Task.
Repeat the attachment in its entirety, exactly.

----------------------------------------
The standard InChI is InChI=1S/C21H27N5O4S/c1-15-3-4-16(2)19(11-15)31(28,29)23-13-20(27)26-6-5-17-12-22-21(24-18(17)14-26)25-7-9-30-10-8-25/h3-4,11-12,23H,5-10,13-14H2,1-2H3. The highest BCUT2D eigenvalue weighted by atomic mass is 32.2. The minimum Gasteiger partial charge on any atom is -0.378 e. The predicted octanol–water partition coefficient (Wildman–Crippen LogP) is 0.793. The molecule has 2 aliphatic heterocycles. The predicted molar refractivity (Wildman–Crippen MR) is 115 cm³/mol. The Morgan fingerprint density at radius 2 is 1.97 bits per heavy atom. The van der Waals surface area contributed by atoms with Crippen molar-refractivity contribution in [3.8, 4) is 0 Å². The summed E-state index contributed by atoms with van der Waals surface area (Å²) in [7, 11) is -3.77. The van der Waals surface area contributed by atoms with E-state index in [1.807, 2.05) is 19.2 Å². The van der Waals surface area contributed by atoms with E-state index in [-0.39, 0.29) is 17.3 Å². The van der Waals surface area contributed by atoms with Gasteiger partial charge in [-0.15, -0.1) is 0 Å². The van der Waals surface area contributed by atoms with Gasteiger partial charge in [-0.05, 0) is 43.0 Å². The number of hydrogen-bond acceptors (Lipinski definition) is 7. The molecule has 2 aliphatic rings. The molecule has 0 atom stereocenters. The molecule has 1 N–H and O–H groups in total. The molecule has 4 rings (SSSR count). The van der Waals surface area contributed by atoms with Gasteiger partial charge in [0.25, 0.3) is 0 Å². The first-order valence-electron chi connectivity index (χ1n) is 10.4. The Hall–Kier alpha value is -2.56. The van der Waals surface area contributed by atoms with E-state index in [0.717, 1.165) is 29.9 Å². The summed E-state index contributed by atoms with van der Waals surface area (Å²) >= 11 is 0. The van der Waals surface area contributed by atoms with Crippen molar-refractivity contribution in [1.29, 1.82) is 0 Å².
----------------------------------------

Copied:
The standard InChI is InChI=1S/C21H27N5O4S/c1-15-3-4-16(2)19(11-15)31(28,29)23-13-20(27)26-6-5-17-12-22-21(24-18(17)14-26)25-7-9-30-10-8-25/h3-4,11-12,23H,5-10,13-14H2,1-2H3. The highest BCUT2D eigenvalue weighted by atomic mass is 32.2. The minimum Gasteiger partial charge on any atom is -0.378 e. The predicted octanol–water partition coefficient (Wildman–Crippen LogP) is 0.793. The molecule has 2 aliphatic heterocycles. The predicted molar refractivity (Wildman–Crippen MR) is 115 cm³/mol. The Morgan fingerprint density at radius 2 is 1.97 bits per heavy atom. The van der Waals surface area contributed by atoms with Crippen molar-refractivity contribution in [3.8, 4) is 0 Å². The summed E-state index contributed by atoms with van der Waals surface area (Å²) in [7, 11) is -3.77. The van der Waals surface area contributed by atoms with E-state index in [1.807, 2.05) is 19.2 Å². The van der Waals surface area contributed by atoms with E-state index in [-0.39, 0.29) is 17.3 Å². The van der Waals surface area contributed by atoms with Gasteiger partial charge in [-0.15, -0.1) is 0 Å². The van der Waals surface area contributed by atoms with Gasteiger partial charge in [-0.05, 0) is 43.0 Å². The number of hydrogen-bond acceptors (Lipinski definition) is 7. The molecule has 2 aliphatic rings. The molecule has 0 atom stereocenters. The molecule has 1 N–H and O–H groups in total. The molecule has 4 rings (SSSR count). The van der Waals surface area contributed by atoms with Gasteiger partial charge in [0.25, 0.3) is 0 Å². The first-order valence-electron chi connectivity index (χ1n) is 10.4. The Hall–Kier alpha value is -2.56. The van der Waals surface area contributed by atoms with E-state index in [0.717, 1.165) is 29.9 Å². The summed E-state index contributed by atoms with van der Waals surface area (Å²) >= 11 is 0. The van der Waals surface area contributed by atoms with Crippen molar-refractivity contribution in [1.29, 1.82) is 0 Å².